Rider EducationBy Robin Koontz
How to Clean and Protect your windshield
written by Allen Smith, of Tulsa Enterprises
With very few exceptions, little by little GoldWingers clean their windshields to death. Take a stroll around the parking lot outside a restaurant where a GWRRA chapter is eating. Look through all the windshields. Except for the brand new machines, almost every windshield shows evidence of well-intentioned abuse by the bikerís owners. (While thatís what keeps those of us in the business of supplying aftermarket windshields and accessories in business, itís largely unnecessary and can be avoided with a bit of care.) Sure, you need to keep your windshield clean, both for appearances and safety, but you donít need to go about it the wrong way!
First of all, you should know a bit about your GoldWingís windshield. Unlike most automobile or truck windshields, it is not made of glass. The original equipment Honda GoldWing GL1500 windshield is made of hard coated polycarbonate. While polycarbonate is great stuff, if you use a cleaner containing alcohol or ammonia (including Windexģ or Pledgeģ) you start softening the hard coating, exposing the windshield to greater tendency to scratches or pitting. Windex, Pledge, and other alcohol-based household cleaners work great on glass, but arenít meant for synthetics.
WARNING: Do not use Rain-Xģ on any coated windshield!
Second, if you grab one of those service station scrubber wands, you donít know what kind of abrasives are imbedded in itís spongy or squeegee surfaces. Itís worth it to carry your own cleaning materials. At service stations, the temptation is to do a "final wipe-off" with those handy paper towels. Resist the urge! Paper is processed wood pulp. Youíre essentially scrubbing your windshield with a handful of ground-up twigs! Is it any wonder your windshield quickly goes from crystal clear to a crazy quilt pattern of swirls and whorls thatís especially annoying when riding in the rain or in the glare of on-coming headlights!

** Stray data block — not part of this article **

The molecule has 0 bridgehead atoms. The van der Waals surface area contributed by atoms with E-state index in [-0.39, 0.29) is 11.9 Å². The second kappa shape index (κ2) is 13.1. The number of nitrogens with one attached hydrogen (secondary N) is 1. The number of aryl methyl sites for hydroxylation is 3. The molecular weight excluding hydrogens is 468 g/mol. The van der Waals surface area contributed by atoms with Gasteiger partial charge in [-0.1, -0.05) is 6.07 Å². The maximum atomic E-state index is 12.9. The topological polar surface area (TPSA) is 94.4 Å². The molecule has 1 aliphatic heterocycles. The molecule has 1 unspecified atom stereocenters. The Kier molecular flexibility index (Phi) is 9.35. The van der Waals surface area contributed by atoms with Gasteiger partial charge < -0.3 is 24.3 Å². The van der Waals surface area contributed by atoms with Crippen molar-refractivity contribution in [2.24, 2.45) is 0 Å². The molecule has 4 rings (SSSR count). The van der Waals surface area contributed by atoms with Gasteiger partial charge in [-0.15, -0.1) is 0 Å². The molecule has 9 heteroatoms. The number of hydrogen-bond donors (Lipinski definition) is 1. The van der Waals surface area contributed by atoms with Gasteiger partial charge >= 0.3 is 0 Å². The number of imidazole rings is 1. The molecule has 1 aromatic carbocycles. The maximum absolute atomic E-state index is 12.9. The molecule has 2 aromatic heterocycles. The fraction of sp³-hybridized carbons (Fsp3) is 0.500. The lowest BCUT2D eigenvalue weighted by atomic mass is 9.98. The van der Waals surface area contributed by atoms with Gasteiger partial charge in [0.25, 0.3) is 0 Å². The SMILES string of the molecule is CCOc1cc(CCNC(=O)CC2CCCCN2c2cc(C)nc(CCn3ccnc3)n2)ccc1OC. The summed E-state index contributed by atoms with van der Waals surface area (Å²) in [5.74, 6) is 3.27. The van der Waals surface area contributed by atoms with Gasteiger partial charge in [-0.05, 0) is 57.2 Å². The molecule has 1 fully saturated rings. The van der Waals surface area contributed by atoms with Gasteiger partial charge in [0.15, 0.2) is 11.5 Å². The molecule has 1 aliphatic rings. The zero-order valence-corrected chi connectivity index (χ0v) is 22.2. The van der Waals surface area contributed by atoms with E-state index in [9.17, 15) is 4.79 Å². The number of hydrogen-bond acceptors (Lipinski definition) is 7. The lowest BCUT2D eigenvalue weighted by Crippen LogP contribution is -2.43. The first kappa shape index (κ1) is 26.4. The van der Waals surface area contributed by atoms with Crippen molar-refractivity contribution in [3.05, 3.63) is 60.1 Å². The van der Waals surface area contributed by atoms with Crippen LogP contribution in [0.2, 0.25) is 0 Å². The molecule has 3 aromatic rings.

Alcohol or high-petroleum-content cleaners are even more destructive to aftermarket windshields made of Lexanģ. Spritz a little alcohol on one of these windshields and it immediately turns milky white. I had a customer tell me he destroyed one of these windshields while refilling his fuel tank. The hose nozzle sprung loose, gushing gasoline all over the inside of his Lexan windshield. Was he angry!
Hereís how I tell my customers to clean their windshields.
Step 1. Use a wet, not damp, wash cloth or hand towel you keep for that purpose in a plastic zip-lock bag inside your Wingís travel trunk. Allow the water to soften the dried-on bugs. Work cross-wise and up and down; if you use a circular motion you tend, unconsciously, to increase the rag pressure and scrub harder than you need to. Also, if thereís any grit on the cloth to gouge the surface, circular scratches are more annoying to the eye than straight ones. (By the way, I donít use diaper material because the tightness of the weave tends to pick up and retain grit.) Soft terry cloth is the best for the initial soaking and wiping.
Step 2. With the windshield still wet, sparingly spray on some of Sumner Laboratories product called 210ģ. Using clean tee-shirt material, gently wipe the windshield dry, again using straight back-and-forth motions. Sumnerís 210ģ is available through many motorcycle and plastic supply houses (and Tulsa Enterprises carries it too!). itís specifically formulated for use on Lucite or Lexan. Besides being anti-static and anti-fog, it helps seal the pores of plastic and leaves a protective coating. As with any product youíve not tried before, test it on a small area of the windshield.
Of course, in the final analysis, for severely scratched and pitted windshields, the best thing to do is start over with a fresh one, promising yourself to give it better care than you gave the last one. Just as investing in a fresh set of motorcycle tires makes a world of difference in how your motorcycle rides, by making the relatively small investment for a new windshield, you can improve your whole outlook on life!
Robin Koontz, Chapter Educator
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